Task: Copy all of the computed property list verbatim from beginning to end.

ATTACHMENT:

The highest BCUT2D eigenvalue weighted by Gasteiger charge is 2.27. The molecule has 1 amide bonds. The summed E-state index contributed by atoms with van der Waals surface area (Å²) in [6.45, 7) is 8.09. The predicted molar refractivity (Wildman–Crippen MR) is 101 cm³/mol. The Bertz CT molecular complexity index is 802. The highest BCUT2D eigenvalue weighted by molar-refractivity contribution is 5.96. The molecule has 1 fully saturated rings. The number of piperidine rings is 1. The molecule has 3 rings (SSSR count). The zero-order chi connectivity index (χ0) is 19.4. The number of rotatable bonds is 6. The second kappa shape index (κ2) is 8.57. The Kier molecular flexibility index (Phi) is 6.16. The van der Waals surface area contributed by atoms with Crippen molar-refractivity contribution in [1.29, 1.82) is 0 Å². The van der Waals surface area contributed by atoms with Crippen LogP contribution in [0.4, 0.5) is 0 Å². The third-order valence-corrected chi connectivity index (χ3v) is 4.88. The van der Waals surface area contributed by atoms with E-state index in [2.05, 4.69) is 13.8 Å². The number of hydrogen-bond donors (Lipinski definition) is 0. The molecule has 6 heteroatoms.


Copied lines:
The highest BCUT2D eigenvalue weighted by Gasteiger charge is 2.27. The molecule has 1 amide bonds. The summed E-state index contributed by atoms with van der Waals surface area (Å²) in [6.45, 7) is 8.09. The predicted molar refractivity (Wildman–Crippen MR) is 101 cm³/mol. The Bertz CT molecular complexity index is 802. The highest BCUT2D eigenvalue weighted by molar-refractivity contribution is 5.96. The molecule has 1 fully saturated rings. The number of piperidine rings is 1. The molecule has 3 rings (SSSR count). The zero-order chi connectivity index (χ0) is 19.4. The number of rotatable bonds is 6. The second kappa shape index (κ2) is 8.57. The Kier molecular flexibility index (Phi) is 6.16. The van der Waals surface area contributed by atoms with Crippen molar-refractivity contribution in [1.29, 1.82) is 0 Å². The van der Waals surface area contributed by atoms with Crippen LogP contribution in [0.4, 0.5) is 0 Å². The third-order valence-corrected chi connectivity index (χ3v) is 4.88. The van der Waals surface area contributed by atoms with E-state index in [2.05, 4.69) is 13.8 Å². The number of hydrogen-bond donors (Lipinski definition) is 0. The molecule has 6 heteroatoms.